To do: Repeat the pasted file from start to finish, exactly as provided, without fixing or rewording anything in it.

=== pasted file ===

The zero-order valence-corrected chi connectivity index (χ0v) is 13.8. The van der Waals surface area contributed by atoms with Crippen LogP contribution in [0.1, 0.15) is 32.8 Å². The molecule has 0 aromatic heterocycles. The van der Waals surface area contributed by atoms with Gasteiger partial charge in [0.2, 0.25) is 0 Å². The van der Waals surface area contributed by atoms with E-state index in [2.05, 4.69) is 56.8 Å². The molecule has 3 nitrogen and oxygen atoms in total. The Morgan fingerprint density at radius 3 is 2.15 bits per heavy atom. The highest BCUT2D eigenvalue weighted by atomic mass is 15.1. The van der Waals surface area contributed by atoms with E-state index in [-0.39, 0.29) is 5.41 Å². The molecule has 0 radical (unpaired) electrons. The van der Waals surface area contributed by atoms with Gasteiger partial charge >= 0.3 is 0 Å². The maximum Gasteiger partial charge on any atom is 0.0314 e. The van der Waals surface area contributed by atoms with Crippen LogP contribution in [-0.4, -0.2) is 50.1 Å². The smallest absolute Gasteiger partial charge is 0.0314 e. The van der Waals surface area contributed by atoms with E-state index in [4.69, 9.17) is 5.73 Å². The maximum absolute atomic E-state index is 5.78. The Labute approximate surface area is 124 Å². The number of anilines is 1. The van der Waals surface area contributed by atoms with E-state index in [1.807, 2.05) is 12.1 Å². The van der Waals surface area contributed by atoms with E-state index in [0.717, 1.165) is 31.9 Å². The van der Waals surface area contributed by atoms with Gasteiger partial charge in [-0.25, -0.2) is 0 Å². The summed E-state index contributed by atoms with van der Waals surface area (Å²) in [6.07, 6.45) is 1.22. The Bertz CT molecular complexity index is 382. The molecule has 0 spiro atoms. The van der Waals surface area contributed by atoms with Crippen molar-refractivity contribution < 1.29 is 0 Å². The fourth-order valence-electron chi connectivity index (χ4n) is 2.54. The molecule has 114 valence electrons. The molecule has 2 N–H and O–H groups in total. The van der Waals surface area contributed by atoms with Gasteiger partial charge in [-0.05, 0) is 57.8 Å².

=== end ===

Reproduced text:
The zero-order valence-corrected chi connectivity index (χ0v) is 13.8. The van der Waals surface area contributed by atoms with Crippen LogP contribution in [0.1, 0.15) is 32.8 Å². The molecule has 0 aromatic heterocycles. The van der Waals surface area contributed by atoms with Gasteiger partial charge in [0.2, 0.25) is 0 Å². The van der Waals surface area contributed by atoms with E-state index in [2.05, 4.69) is 56.8 Å². The molecule has 3 nitrogen and oxygen atoms in total. The Morgan fingerprint density at radius 3 is 2.15 bits per heavy atom. The highest BCUT2D eigenvalue weighted by atomic mass is 15.1. The van der Waals surface area contributed by atoms with E-state index in [-0.39, 0.29) is 5.41 Å². The molecule has 0 radical (unpaired) electrons. The van der Waals surface area contributed by atoms with Gasteiger partial charge >= 0.3 is 0 Å². The maximum Gasteiger partial charge on any atom is 0.0314 e. The van der Waals surface area contributed by atoms with Crippen LogP contribution in [-0.4, -0.2) is 50.1 Å². The smallest absolute Gasteiger partial charge is 0.0314 e. The van der Waals surface area contributed by atoms with E-state index in [4.69, 9.17) is 5.73 Å². The maximum absolute atomic E-state index is 5.78. The Labute approximate surface area is 124 Å². The number of anilines is 1. The van der Waals surface area contributed by atoms with E-state index in [1.807, 2.05) is 12.1 Å². The van der Waals surface area contributed by atoms with E-state index in [0.717, 1.165) is 31.9 Å². The van der Waals surface area contributed by atoms with Gasteiger partial charge in [-0.25, -0.2) is 0 Å². The summed E-state index contributed by atoms with van der Waals surface area (Å²) in [6.07, 6.45) is 1.22. The Bertz CT molecular complexity index is 382. The molecule has 0 spiro atoms. The van der Waals surface area contributed by atoms with Crippen molar-refractivity contribution < 1.29 is 0 Å². The fourth-order valence-electron chi connectivity index (χ4n) is 2.54. The molecule has 114 valence electrons. The molecule has 2 N–H and O–H groups in total. The van der Waals surface area contributed by atoms with Gasteiger partial charge in [-0.05, 0) is 57.8 Å².